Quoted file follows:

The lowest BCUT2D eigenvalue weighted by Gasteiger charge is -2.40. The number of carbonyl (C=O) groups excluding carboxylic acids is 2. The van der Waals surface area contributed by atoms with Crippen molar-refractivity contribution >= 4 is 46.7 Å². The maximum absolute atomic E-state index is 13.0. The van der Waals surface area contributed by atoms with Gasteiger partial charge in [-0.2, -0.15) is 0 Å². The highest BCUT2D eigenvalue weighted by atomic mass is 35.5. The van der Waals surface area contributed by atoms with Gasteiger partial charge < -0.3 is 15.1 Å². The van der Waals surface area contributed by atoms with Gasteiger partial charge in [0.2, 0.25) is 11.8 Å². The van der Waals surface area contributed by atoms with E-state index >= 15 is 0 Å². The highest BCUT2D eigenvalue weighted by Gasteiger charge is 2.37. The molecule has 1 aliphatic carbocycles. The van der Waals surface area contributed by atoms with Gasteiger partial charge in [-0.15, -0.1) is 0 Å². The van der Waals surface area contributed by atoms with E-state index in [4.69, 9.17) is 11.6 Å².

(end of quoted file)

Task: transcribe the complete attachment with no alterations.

The lowest BCUT2D eigenvalue weighted by Gasteiger charge is -2.40. The number of carbonyl (C=O) groups excluding carboxylic acids is 2. The van der Waals surface area contributed by atoms with Crippen molar-refractivity contribution >= 4 is 46.7 Å². The maximum absolute atomic E-state index is 13.0. The van der Waals surface area contributed by atoms with Gasteiger partial charge in [-0.2, -0.15) is 0 Å². The highest BCUT2D eigenvalue weighted by atomic mass is 35.5. The van der Waals surface area contributed by atoms with Gasteiger partial charge < -0.3 is 15.1 Å². The van der Waals surface area contributed by atoms with Gasteiger partial charge in [0.2, 0.25) is 11.8 Å². The van der Waals surface area contributed by atoms with E-state index >= 15 is 0 Å². The highest BCUT2D eigenvalue weighted by Gasteiger charge is 2.37. The molecule has 1 aliphatic carbocycles. The van der Waals surface area contributed by atoms with Gasteiger partial charge in [-0.15, -0.1) is 0 Å². The van der Waals surface area contributed by atoms with E-state index in [4.69, 9.17) is 11.6 Å².